so during the Irish Famine Ireland was actually exporting food from its country and sending it to england. People were dying of starvation, but Ireland was exporting food to countries that already had plenty of food. If that doesn’t sound crazy enough, the worst part is this makes perfect economic sense. So it was “morally” justified. how fucked up is that?

Reading Hayek’s “The Road To Serfdom”…thought this would be a good time to post this…

21 Economic Models Explained With Cows

SOCIALISM: You have 2 cows

You give one to your neighbour.

COMMUNISM: You have 2 cows

The State takes both and gives you some.

FASCISM: You have 2 cows

The State takes both and sells you some milk.

NAZISM: You have 2 cows

The State takes both and shoots you.

BUREAUCRATISM: You have 2 cows

The State takes both, shoots one, milks the other, and then throws the milk away…


You sell one and buy a bull. Your herd multiplies, and the economy grows. You sell them and retire on the income.

SURREALISM: You have two giraffes

The government requires you to take harmonica lessons.


You sell one, and force the other to produce the milk of four cows. Later, you hire a consultant to analyze why the cow has dropped dead.


You sell three of them to your publicly listed company, using letters of credit opened by your brother-in-law at the bank, then execute a debt/equity swap with an associated general offer so that you get all four cows back, with a tax exemption for five cows. The milk rights of the six cows are transferred via an intermediary to a Cayman Island Company secretly owned by the majority shareholder who sells the rights to all seven cows back to your listed company. The annual report says the company owns eight cows, with an option on one more. You sell one cow to buy a new president of the United States, leaving you with nine cows. No balance sheet provided with the release. The public then buys your bull.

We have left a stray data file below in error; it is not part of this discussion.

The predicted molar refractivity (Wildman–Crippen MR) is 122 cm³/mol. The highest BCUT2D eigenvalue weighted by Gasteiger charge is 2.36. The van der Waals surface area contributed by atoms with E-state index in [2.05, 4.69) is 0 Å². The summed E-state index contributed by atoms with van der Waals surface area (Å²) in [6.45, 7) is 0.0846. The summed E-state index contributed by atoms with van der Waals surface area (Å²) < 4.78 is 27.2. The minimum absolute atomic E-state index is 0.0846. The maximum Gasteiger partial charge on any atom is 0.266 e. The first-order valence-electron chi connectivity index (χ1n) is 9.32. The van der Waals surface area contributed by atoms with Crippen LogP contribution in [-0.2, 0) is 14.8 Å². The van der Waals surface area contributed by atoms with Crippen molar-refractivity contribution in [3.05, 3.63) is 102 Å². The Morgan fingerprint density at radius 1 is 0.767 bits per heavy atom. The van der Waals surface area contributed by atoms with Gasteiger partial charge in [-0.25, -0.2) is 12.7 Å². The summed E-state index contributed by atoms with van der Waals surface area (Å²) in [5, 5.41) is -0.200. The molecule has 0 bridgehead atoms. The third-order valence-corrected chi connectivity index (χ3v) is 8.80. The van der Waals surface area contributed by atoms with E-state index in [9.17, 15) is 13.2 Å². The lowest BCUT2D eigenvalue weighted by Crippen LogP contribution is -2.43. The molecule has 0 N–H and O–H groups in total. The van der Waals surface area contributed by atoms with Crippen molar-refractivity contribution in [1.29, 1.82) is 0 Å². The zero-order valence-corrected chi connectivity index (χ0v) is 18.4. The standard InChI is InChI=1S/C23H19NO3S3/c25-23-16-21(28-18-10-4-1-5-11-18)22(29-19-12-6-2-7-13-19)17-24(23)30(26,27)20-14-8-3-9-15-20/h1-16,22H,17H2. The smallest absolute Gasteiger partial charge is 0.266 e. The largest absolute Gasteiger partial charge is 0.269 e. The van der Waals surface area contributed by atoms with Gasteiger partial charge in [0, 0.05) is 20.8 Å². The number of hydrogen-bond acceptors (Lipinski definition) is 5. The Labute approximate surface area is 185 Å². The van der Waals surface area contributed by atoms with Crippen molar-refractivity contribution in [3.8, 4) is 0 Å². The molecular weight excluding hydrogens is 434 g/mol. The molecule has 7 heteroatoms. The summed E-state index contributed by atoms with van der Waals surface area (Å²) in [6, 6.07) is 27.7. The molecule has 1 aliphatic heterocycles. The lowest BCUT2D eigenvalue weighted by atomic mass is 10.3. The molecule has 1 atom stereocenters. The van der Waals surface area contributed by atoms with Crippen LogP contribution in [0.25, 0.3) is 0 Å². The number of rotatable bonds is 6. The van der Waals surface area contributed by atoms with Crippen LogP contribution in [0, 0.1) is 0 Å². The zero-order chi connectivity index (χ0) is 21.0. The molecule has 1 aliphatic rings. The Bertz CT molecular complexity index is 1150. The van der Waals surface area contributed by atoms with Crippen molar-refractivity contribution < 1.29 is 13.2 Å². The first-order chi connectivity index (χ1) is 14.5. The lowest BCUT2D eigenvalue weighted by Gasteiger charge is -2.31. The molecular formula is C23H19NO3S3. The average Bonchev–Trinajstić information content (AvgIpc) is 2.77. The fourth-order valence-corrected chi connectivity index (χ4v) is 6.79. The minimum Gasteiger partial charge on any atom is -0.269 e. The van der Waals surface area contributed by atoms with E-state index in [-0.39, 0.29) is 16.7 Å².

A FRENCH CORPORATION: You have two cows

You go on strike, organise a riot, and block the roads, because you want three cows.


You redesign them so they are one-tenth the size of an ordinary cow and produce twenty times the milk. You then create a clever cow cartoon image called ‘Cowkimon’ and market it worldwide.

A GERMAN CORPORATION: You have two cows

You re-engineer them so they live for 100 years, eat once a month, and milk themselves.

AN ITALIAN CORPORATION: You have two cows, but you don’t know where they are

You decide to have lunch.

A RUSSIAN CORPORATION: You have two cows

You count them and learn you have five cows. You count them again and learn you have 42 cows. You count them again and learn you have 2 cows. You stop counting cows and open another bottle of vodka.

A SWISS CORPORATION: You have 5000 cows

None of them belong to you. You charge the owners for storing them.

A CHINESE CORPORATION: You have two cows

You have 300 people milking them. You claim that you have full employment, and high bovine productivity. You arrest the newsman who reported the real situation.

AN INDIAN CORPORATION: You have two cows

You worship them.

A BRITISH CORPORATION: You have two cows

Both are mad.

AN IRAQI CORPORATION: Everyone thinks you have lots of cows

You tell them that you have not one. No-one believes you, so they bomb the shit out of you and invade your country. You still have no cows, but at least now you are part of a Democracy…


Business seems pretty good. You close the office and go for a few beers to celebrate.


The one on the left looks very attractive…


Ultimately, then, sacred economics is part is the healing of the spirit-matter divide, the human-nature divide, and the art-work divide that has increasingly defined our civilization for thousands of years. In our journey of separation, we have developed amazing creative tools of technology and culture that would never have existed if we had not departed from our original wholeness. Now it remains to recover that wholeness and bring it into a new realm, to create with nanotechnology and social media things of the same life, beauty, and soul that the old masters created with adzes and song. Let us insist on nothing else. For what purpose have our forebears sacrificed, if not to create a beautiful world?
We are born creators, here to achieve the exuberant expression of our gifts.
—  Sacred Economics, A New Materialism - Charles Eisenstein